Prismatic Wasteland has issued a challenge and who am I to resist such a thing?

My challenge is thus: In January 2024, come up with a new resolution mechanic for a TTRPG and give it a name. It doesn’t need to be good (in fact, most the good ones have probably already been taken). It just needs to be new! You don’t need to plan to use it in your games; it can be absolute detritus for you. But one blogger’s trash is another designer’s treasure. You never know how great an impact one throwaway idea on a blog might have.

This post is my answer to the gauntlet thrown down. Mr. Wasteland is challenging us to make a single system.

I made three.

But First, a word from not-our-sponsers

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System One: Buy The Boost

For our first system today, we have Buy The Boost ! This is a simple system designed with gambling and resource depletion in mind. Here’s how it works in the most basic form:

  • You have skills or attributes ranked between 0-3.
  • You have a resource called Effort.
  • The GM picks a difficulty between 3-12.
  • Roll 1d12 and 1d6. If the d12 matches or exceeds the difficulty, you succeed.
  • Spend 1 Effort to Buy The Boost : add the d6 to the result; immediately roll another boost die.
  • Continue spending Effort to Buy The Boost : add the next d6 and roll again (you always know what result you’re buying).
  • Ranks in skill or attributes can be used to Buy The Boost for free. These should reset with each scene or with your favorite “rest up” mechanic.

Visualization

Step One: roll the dice: 1d12 and 1d6. The d12 counts towards the target number. The d6 does not.

Step Two: choose if you are willing to spend effort to Buy The Boost . You know what your result against the target number will be since the die is already cast. If you choose to Buy The Boost immediately roll another d6 as the next boost die.

Step Three: repeat step two, making the choice if you are going to Buy The Boost of the current boost die. In this case, you know that doing so will cause you to succeed on the check. When you Buy The Boost you always roll another boost die. This could plug into your system in various ways (see below).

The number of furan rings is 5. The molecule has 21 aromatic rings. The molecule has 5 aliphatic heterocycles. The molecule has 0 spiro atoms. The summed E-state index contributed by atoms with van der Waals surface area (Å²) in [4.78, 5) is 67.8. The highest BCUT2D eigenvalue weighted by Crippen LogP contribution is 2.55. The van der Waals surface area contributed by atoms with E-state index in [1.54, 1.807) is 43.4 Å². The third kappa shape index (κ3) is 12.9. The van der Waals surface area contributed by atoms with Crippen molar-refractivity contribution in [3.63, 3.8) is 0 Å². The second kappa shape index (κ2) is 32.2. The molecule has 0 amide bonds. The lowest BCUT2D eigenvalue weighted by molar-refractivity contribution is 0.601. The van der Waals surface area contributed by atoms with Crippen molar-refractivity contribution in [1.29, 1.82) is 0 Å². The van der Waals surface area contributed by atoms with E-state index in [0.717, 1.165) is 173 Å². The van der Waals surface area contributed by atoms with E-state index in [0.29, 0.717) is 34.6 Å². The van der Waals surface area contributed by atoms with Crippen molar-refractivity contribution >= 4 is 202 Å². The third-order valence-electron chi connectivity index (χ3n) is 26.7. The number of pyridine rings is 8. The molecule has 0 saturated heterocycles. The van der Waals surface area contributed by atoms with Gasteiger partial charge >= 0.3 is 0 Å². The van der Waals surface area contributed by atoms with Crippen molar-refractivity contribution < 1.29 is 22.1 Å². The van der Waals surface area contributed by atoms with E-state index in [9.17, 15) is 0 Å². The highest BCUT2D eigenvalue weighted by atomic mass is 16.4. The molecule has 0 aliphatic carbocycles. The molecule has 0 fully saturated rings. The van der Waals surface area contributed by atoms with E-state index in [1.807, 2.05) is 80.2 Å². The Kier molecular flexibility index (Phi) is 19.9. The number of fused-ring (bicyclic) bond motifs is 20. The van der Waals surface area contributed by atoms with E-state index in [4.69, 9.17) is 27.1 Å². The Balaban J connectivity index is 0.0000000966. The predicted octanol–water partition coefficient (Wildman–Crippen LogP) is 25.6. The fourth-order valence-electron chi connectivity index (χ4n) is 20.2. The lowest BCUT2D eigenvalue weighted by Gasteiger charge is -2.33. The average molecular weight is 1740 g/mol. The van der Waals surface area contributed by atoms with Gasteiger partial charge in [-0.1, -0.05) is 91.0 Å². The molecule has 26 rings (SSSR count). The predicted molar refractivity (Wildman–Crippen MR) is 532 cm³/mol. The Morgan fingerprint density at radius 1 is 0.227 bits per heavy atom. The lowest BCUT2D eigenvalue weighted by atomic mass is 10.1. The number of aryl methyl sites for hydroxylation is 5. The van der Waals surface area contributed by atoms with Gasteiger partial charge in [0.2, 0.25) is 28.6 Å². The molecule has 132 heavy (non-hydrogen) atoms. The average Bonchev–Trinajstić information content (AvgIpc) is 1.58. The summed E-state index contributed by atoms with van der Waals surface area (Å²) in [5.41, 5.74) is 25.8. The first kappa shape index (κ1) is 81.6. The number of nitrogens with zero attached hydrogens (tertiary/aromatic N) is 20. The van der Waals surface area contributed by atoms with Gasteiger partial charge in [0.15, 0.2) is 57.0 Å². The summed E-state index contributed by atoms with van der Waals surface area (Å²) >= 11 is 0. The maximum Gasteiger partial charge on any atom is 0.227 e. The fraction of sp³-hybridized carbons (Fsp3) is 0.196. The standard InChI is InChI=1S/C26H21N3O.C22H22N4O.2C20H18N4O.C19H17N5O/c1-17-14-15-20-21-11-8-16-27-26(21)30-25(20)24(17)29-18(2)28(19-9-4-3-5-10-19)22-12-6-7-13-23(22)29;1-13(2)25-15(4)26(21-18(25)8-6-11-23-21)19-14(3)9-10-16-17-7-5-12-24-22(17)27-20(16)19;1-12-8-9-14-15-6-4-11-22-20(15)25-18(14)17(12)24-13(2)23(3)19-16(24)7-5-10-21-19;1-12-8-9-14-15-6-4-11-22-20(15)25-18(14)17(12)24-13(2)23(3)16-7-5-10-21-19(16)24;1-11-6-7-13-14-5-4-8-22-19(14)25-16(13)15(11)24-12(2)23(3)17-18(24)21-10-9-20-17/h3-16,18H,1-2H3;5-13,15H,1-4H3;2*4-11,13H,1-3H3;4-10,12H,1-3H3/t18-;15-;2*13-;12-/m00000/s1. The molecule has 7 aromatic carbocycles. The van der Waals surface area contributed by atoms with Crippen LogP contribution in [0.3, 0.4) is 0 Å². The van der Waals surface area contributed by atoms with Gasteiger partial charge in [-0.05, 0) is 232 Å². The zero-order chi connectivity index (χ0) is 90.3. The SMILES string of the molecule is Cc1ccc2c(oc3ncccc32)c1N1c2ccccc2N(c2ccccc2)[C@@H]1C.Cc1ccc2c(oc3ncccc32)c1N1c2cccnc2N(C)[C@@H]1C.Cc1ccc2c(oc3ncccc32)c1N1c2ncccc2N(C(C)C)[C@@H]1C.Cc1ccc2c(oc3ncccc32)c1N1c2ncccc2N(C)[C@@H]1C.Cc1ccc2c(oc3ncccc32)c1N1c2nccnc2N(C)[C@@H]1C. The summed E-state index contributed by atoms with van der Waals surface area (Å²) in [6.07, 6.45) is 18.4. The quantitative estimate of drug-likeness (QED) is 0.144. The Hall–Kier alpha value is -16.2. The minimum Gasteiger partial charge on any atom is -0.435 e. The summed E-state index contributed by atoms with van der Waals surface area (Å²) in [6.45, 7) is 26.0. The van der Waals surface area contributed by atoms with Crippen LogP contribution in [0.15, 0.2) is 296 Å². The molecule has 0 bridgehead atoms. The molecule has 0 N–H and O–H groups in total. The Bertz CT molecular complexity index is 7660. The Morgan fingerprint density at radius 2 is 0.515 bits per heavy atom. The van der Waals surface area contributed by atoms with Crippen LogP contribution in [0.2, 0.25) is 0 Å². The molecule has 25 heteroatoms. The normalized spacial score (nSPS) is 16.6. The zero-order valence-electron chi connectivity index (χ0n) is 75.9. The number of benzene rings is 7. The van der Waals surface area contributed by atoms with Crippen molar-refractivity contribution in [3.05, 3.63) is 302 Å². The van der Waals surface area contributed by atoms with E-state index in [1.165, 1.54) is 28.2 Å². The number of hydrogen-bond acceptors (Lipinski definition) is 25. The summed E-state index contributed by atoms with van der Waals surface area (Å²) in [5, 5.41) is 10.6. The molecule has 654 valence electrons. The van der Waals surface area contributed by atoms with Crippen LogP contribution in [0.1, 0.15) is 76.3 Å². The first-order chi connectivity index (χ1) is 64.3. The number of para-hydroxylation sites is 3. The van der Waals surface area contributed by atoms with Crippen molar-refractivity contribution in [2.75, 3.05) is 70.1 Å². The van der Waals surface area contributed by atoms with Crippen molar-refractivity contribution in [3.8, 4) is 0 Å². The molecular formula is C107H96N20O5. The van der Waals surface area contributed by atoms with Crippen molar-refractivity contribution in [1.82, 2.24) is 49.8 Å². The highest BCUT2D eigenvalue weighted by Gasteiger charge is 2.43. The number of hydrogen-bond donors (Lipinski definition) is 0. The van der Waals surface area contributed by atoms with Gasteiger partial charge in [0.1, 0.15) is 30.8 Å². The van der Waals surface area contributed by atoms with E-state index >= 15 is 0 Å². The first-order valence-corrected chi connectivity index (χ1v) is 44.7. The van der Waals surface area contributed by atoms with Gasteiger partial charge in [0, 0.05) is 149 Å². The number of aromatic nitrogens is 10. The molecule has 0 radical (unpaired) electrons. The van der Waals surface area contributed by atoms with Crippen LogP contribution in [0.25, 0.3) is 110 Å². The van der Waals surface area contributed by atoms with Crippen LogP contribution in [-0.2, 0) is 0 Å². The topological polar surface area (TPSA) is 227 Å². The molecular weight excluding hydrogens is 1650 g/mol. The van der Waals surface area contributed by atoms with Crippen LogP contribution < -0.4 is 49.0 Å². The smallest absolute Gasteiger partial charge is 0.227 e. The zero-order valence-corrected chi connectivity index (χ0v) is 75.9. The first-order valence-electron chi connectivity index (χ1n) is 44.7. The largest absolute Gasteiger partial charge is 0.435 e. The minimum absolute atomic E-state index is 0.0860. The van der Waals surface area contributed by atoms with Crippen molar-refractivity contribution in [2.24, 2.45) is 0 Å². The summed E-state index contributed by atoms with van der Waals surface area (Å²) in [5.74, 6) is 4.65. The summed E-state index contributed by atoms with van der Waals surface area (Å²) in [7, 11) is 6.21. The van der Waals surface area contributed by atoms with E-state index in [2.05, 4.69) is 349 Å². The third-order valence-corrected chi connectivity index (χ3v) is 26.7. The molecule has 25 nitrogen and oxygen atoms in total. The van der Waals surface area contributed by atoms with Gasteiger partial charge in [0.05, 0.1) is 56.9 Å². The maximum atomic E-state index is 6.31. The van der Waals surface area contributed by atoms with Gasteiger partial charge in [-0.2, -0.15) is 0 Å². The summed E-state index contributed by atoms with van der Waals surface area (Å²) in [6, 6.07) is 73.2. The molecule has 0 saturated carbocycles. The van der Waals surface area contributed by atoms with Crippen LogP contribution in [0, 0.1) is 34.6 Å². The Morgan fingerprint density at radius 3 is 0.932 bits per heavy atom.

Supplements

Here’s a few things you could mess with:

  • Instead of only having a single resource (Effort) you could have multiple tracks that you could spend in different situations. You might spend Exhaustion in physical situations or Panache in social ones.
  • A roll of the 6 on the boost die might represent an additional advantage. Likewise, a roll of 1 might represent a setback separated from success of failure. These would only come into play if you Buy The Boost .
  • Instead of attributes and skills letting you gain the boost for free, you could create feats or special abilities that do so. For example: Skilled Swordsman: in a duel, you can always Buy The Boost once for free.

And that’s it for the first new year’s resolution system!1

System Two: Left-to-Right Resolution

For the second system with have a three-variable resolution. Unfortunately, there’s no easy way to use this system online or digitally.

  • Characters are simple and have something they’re good at and something they’re bad at.
  • When you need to resolve a major action, pick up three dice. Choose between d6s, d8s, d10s, and d12s. You can take multiple dice of the same size.